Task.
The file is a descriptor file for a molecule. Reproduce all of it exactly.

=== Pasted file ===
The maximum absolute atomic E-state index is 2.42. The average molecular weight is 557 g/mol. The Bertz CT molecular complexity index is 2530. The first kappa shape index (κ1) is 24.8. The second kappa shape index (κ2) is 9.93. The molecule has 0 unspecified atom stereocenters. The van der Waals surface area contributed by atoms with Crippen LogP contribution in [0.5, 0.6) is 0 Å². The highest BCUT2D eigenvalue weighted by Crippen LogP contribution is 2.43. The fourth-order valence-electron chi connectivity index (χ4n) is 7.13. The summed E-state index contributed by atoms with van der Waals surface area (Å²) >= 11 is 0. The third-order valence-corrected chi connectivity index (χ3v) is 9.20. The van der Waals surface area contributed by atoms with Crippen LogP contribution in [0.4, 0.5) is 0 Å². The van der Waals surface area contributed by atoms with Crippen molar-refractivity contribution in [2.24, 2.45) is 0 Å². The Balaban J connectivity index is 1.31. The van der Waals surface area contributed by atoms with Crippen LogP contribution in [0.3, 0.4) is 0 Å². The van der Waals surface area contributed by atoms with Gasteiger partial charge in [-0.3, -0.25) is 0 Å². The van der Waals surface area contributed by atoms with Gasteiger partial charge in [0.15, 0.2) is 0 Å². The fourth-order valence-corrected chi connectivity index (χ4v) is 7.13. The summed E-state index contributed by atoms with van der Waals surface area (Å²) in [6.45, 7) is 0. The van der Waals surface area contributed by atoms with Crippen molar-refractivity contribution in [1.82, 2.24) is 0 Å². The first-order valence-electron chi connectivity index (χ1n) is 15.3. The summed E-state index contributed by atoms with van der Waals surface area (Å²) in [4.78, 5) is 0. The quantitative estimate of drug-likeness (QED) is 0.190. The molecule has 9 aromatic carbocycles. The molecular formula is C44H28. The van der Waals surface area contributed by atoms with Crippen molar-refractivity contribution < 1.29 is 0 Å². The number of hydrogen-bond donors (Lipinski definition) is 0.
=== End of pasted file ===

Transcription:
The maximum absolute atomic E-state index is 2.42. The average molecular weight is 557 g/mol. The Bertz CT molecular complexity index is 2530. The first kappa shape index (κ1) is 24.8. The second kappa shape index (κ2) is 9.93. The molecule has 0 unspecified atom stereocenters. The van der Waals surface area contributed by atoms with Crippen LogP contribution in [0.5, 0.6) is 0 Å². The highest BCUT2D eigenvalue weighted by Crippen LogP contribution is 2.43. The fourth-order valence-electron chi connectivity index (χ4n) is 7.13. The summed E-state index contributed by atoms with van der Waals surface area (Å²) >= 11 is 0. The third-order valence-corrected chi connectivity index (χ3v) is 9.20. The van der Waals surface area contributed by atoms with Crippen LogP contribution in [0.4, 0.5) is 0 Å². The van der Waals surface area contributed by atoms with Crippen molar-refractivity contribution in [2.24, 2.45) is 0 Å². The Balaban J connectivity index is 1.31. The van der Waals surface area contributed by atoms with Crippen LogP contribution in [0.3, 0.4) is 0 Å². The van der Waals surface area contributed by atoms with Gasteiger partial charge in [-0.3, -0.25) is 0 Å². The van der Waals surface area contributed by atoms with Gasteiger partial charge in [0.15, 0.2) is 0 Å². The fourth-order valence-corrected chi connectivity index (χ4v) is 7.13. The summed E-state index contributed by atoms with van der Waals surface area (Å²) in [6.45, 7) is 0. The van der Waals surface area contributed by atoms with Crippen molar-refractivity contribution in [1.82, 2.24) is 0 Å². The first-order valence-electron chi connectivity index (χ1n) is 15.3. The summed E-state index contributed by atoms with van der Waals surface area (Å²) in [4.78, 5) is 0. The quantitative estimate of drug-likeness (QED) is 0.190. The molecule has 9 aromatic carbocycles. The molecular formula is C44H28. The van der Waals surface area contributed by atoms with Crippen molar-refractivity contribution < 1.29 is 0 Å². The number of hydrogen-bond donors (Lipinski definition) is 0.